Mediators of Fatty Liver Disease
Award amount: 125,000.00
Jennifer Price, MD, Recipient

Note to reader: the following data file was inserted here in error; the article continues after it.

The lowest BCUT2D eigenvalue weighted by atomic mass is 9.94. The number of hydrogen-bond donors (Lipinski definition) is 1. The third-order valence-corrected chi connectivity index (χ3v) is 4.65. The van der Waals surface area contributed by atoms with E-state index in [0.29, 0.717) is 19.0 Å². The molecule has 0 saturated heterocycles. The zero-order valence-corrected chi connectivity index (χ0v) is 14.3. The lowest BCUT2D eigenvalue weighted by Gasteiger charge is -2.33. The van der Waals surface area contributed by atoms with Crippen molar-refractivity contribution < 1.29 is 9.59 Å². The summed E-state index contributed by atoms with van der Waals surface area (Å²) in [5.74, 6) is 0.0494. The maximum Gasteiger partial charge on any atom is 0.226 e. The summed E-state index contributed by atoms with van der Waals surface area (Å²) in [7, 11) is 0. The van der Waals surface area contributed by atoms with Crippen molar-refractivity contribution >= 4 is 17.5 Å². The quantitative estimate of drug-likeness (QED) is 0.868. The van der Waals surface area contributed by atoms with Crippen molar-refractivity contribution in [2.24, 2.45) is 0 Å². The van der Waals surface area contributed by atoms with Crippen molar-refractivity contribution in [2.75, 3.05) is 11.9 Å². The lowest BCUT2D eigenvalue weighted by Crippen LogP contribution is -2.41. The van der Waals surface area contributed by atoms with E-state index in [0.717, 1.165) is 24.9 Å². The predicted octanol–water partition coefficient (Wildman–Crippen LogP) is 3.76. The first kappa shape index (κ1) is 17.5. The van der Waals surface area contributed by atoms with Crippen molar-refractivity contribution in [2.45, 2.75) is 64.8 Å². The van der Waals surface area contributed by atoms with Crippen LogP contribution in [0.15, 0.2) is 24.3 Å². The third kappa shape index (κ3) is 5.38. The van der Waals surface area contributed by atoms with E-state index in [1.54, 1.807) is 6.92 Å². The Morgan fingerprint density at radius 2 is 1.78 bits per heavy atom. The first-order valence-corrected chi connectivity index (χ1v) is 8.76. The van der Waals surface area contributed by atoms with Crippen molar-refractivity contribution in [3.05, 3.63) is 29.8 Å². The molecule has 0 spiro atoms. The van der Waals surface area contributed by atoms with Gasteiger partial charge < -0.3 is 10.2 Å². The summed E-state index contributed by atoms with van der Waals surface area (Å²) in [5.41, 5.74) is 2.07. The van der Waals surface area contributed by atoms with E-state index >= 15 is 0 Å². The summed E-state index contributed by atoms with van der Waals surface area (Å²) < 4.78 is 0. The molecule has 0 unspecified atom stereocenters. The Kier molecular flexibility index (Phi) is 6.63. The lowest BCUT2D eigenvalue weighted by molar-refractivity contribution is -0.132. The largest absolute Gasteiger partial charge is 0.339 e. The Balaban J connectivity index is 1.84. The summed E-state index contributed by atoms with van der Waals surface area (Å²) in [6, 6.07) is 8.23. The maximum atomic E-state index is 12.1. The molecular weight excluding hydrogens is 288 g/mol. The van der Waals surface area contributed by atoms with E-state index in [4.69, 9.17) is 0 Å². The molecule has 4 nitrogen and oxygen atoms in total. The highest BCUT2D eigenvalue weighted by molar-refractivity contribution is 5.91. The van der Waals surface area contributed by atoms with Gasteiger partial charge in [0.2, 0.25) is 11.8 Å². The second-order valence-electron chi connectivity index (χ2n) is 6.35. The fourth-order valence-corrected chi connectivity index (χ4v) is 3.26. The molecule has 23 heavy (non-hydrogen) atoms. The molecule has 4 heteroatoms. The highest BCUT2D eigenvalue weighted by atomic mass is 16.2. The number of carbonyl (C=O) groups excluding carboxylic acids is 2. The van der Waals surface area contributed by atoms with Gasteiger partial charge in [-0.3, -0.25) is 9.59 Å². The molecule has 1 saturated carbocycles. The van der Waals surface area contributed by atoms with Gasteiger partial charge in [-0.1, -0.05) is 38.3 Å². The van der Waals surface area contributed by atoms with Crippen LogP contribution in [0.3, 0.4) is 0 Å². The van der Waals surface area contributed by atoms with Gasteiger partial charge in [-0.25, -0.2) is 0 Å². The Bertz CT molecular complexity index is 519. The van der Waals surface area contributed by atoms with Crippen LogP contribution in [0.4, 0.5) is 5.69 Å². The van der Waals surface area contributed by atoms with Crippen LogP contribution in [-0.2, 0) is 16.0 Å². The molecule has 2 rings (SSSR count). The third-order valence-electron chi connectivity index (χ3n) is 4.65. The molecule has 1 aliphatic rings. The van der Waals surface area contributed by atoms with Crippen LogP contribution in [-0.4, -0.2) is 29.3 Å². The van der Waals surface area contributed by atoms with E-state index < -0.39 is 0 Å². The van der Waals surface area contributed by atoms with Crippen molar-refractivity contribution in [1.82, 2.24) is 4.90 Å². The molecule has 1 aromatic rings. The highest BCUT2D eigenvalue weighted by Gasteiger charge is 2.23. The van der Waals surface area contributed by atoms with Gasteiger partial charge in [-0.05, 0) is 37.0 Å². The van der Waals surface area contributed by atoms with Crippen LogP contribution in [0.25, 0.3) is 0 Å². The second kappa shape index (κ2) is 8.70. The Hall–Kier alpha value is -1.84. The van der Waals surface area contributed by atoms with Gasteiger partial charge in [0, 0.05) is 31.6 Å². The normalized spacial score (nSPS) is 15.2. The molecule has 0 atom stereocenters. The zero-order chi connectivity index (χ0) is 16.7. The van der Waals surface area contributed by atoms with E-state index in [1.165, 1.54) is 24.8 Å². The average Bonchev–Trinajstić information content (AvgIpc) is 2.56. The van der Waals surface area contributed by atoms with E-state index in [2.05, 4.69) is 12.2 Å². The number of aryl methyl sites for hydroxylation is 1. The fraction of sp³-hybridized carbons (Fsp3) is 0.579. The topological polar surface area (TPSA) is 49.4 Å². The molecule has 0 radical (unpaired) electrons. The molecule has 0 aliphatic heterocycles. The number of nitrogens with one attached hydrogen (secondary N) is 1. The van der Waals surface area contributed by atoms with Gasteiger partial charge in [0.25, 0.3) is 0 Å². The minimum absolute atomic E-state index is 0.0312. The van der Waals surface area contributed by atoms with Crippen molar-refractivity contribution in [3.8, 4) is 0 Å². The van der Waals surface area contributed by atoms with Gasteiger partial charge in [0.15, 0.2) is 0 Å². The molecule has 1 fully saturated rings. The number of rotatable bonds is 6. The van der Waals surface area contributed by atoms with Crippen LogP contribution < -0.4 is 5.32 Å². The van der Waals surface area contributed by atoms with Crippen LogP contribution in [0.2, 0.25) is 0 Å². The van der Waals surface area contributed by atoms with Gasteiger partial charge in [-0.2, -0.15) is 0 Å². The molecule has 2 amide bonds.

As the prevalence of metabolic syndrome and obesity rises, and as more effective HCV treatments become available, fatty liver disease will likely become a leading cause of liver disease in persons living with HIV. The purpose of this study is to determine the association of metabolic, host genetic, and viral factors with hepatic steatosis (Aim 1) and hepatic fibrosis (Aim 2) in HIV-infected adults with and without HCV-coinfection. We propose to merge data from two NIH-sponsored cohorts, the Women?s Interagency HIV Study (WIHS) and the Study of Visceral Adiposity, HIV, and HCV: Biologic Mediators of Steatosis (VAHH), in order to assemble a unique cohort of men and women, with and without HIV and HCV infections, with state-of-the-art assessment of hepatic steatosis using magnetic resonance spectroscopy and fibrosis using transient elastography. We will directly compare HIV/HCV-coinfected, HIV-monoinfected, HCV-monoinfected, and HIV- and HCV-uninfected individuals to evaluate the relationship between HIV and HCV infections and hepatic steatosis/fibrosis. To address the role of host genetics on steatosis and fibrosis, we will perform genetic testing of the I148M single nucleotide polymorphism (SNP) in the patatin-like phospholipase domain-containing 3 (PNPLA3) gene and other SNPs that have been associated with fatty liver disease. We hypothesize that among HIV-infected individuals, hepatic steatosis will be predominantly mediated by metabolic and genetic (rather than viral) factors. We also hypothesize that visceral obesity, PNPLA3 I148M, and HCV infection will be independently and synergistically associated with increased fibrosis. This study will provide novel insights into the interplay between host genetic and viral factors influencing the development of steatosis and fibrosis among HIVinfected individuals and will lay the groundwork for an NIH K23 to prospectively evaluate factors influencing the natural history of fatty liver disease in the setting of HIV infection.